The Bear Situation

The Sturgeon Moon is building toward its Saturday climax in the deep midnight sky, with the smell of cow corn and bear season in the air. For the first time in recent memory this year, bear season will be extended 12 days by adding a third segment, that being a slugs-only hunting opportunity coinciding with shotgun deer season.

It’ll be interesting to see what happens. The first 17-day September bear season opens on Sept. 8 — as usual, the day after Labor Day. MassWildlife has for years been trying to encourage more hunters to participate in the bear hunt, which typically draws a thin, select fraternity. Yet last year, with the burgeoning bear population running wild and spilling east into suburbia, where it creates vexing management problems, hunters shattered the harvest record with 240 kills, the lion’s share taken in September and the rest during the 18-day November season, which never approaches the September numbers. Why? Because bears are easier to pattern in September, especially problem bears ravaging cornfields and orchards, where hunters can easily get permission to hunt and set up in an advantageous stand.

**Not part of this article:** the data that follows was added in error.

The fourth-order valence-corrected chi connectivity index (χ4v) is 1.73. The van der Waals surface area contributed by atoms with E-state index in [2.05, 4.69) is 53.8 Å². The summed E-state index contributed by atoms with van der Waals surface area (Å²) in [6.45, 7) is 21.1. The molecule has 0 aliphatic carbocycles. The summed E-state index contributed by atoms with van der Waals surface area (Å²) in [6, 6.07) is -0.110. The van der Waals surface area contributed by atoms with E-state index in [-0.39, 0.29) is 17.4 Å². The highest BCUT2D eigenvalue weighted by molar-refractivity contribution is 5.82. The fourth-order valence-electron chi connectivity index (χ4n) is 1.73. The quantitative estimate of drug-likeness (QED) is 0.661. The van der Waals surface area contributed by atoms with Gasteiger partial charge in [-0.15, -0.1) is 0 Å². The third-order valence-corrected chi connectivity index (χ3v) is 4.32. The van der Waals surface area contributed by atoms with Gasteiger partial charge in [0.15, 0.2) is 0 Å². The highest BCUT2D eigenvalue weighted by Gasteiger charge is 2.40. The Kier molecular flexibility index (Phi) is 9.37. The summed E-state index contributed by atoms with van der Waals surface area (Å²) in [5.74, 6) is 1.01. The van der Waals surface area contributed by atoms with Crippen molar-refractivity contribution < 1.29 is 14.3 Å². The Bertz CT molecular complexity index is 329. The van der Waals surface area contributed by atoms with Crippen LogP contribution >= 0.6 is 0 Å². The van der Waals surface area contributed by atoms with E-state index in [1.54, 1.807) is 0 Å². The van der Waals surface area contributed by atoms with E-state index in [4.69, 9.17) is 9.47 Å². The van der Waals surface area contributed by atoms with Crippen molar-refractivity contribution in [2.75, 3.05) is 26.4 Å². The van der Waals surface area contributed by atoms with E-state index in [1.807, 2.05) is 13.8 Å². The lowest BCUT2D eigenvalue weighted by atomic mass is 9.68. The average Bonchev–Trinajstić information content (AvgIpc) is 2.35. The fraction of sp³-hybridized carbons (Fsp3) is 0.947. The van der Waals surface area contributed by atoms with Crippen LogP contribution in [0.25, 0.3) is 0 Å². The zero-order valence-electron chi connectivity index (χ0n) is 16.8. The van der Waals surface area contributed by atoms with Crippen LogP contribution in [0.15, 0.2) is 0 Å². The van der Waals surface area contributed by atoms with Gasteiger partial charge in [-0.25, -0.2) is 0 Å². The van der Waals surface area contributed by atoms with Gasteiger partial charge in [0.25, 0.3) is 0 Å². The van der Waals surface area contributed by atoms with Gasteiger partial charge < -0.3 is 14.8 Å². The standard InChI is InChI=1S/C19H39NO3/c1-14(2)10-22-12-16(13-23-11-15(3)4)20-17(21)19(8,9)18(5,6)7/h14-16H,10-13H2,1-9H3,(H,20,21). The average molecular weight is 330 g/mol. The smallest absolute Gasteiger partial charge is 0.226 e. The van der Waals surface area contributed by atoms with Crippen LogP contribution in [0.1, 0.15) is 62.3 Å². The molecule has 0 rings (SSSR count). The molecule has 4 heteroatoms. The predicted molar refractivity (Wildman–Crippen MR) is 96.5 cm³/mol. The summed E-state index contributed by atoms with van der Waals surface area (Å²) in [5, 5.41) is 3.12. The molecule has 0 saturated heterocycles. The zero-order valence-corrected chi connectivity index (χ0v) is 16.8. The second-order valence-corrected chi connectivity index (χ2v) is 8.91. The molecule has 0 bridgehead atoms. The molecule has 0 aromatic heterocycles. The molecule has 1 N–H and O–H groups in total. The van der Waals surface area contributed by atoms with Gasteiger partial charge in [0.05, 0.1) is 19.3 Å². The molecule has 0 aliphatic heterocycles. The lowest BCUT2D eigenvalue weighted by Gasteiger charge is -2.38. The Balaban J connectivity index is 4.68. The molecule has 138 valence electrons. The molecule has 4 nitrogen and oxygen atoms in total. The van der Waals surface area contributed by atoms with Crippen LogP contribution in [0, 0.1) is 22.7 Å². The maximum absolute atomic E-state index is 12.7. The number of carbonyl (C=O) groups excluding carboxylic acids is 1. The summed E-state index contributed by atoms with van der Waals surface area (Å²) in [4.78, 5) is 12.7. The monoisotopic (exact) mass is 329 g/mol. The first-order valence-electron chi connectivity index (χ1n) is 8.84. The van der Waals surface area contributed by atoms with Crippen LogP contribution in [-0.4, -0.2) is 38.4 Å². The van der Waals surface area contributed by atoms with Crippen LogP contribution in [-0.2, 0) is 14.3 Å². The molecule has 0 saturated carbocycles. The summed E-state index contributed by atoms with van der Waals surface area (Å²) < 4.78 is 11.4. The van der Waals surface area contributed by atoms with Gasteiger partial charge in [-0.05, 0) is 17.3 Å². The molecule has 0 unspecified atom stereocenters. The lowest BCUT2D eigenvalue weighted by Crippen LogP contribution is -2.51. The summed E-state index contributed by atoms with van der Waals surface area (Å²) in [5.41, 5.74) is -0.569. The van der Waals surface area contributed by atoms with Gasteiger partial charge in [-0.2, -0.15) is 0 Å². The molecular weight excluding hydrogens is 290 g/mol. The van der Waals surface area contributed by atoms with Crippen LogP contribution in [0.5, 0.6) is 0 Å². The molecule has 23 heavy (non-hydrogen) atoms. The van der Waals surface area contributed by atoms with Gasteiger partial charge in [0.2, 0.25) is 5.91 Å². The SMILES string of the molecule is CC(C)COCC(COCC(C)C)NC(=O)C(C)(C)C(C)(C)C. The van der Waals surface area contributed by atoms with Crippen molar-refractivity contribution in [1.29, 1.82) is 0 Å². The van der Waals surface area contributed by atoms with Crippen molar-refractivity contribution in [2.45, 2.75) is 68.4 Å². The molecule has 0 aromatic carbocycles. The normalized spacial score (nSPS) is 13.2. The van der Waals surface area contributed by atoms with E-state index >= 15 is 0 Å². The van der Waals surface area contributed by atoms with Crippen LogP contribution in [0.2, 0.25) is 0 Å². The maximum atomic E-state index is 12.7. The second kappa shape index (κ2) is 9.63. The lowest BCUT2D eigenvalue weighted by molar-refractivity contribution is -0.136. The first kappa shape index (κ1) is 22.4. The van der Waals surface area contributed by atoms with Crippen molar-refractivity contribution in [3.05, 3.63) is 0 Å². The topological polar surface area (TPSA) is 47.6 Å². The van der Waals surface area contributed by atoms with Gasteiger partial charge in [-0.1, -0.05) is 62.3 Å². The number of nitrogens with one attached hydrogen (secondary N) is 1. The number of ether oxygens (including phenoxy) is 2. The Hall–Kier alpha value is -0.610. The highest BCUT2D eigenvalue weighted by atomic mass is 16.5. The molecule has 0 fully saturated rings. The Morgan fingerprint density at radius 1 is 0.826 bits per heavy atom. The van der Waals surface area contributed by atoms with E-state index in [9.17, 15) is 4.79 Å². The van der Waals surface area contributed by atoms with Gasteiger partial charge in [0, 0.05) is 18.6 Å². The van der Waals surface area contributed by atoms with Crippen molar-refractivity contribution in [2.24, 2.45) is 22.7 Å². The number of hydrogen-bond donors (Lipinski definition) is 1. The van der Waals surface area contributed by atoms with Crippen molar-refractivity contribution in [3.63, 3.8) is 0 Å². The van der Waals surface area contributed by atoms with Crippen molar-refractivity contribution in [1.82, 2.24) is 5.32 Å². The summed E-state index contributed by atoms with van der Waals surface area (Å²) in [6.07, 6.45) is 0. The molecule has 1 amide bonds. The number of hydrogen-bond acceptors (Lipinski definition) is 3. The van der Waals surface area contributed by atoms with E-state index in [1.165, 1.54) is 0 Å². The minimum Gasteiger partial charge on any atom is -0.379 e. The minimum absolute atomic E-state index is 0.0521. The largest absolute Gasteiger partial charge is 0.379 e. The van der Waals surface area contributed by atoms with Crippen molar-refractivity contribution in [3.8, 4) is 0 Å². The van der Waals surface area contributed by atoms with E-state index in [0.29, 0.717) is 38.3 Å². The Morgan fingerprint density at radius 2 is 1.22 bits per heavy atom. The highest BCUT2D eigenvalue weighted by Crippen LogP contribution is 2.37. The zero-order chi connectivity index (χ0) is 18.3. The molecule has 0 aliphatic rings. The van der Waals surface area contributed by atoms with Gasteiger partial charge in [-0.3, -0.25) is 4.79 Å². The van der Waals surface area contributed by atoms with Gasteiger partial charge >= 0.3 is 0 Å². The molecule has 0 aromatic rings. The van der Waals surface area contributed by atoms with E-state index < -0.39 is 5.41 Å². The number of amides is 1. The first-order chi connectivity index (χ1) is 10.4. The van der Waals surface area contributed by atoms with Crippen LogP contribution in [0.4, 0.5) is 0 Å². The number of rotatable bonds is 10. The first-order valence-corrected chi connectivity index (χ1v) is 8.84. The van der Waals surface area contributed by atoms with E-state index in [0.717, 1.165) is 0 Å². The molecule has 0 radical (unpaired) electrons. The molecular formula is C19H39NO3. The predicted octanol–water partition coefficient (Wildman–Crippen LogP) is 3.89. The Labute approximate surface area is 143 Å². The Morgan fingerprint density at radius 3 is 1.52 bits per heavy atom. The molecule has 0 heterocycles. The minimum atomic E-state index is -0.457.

Plus, this year there appears to be food in the woods, another option for those who prefer that setting. Although I have not visited my favorite upland hardwood spines, royal as they are, I did extend my Wednesday walk to assess the bottomland hard-mast crop, including a couple of tall, broad red oaks near two large shagbark hickories, and would say there are more acorns this year than last and about the same number of hickory nuts. The acorns are just sprouting on the small oaks and still for the most part clinging tightly to branch-tips of mature trees, with a few nuts on the ground here and there, what I would call wind and rainstorm drops. I bit into a capless red-oak acorn along a cornfield and found it chock-full of moist, bitter white meat.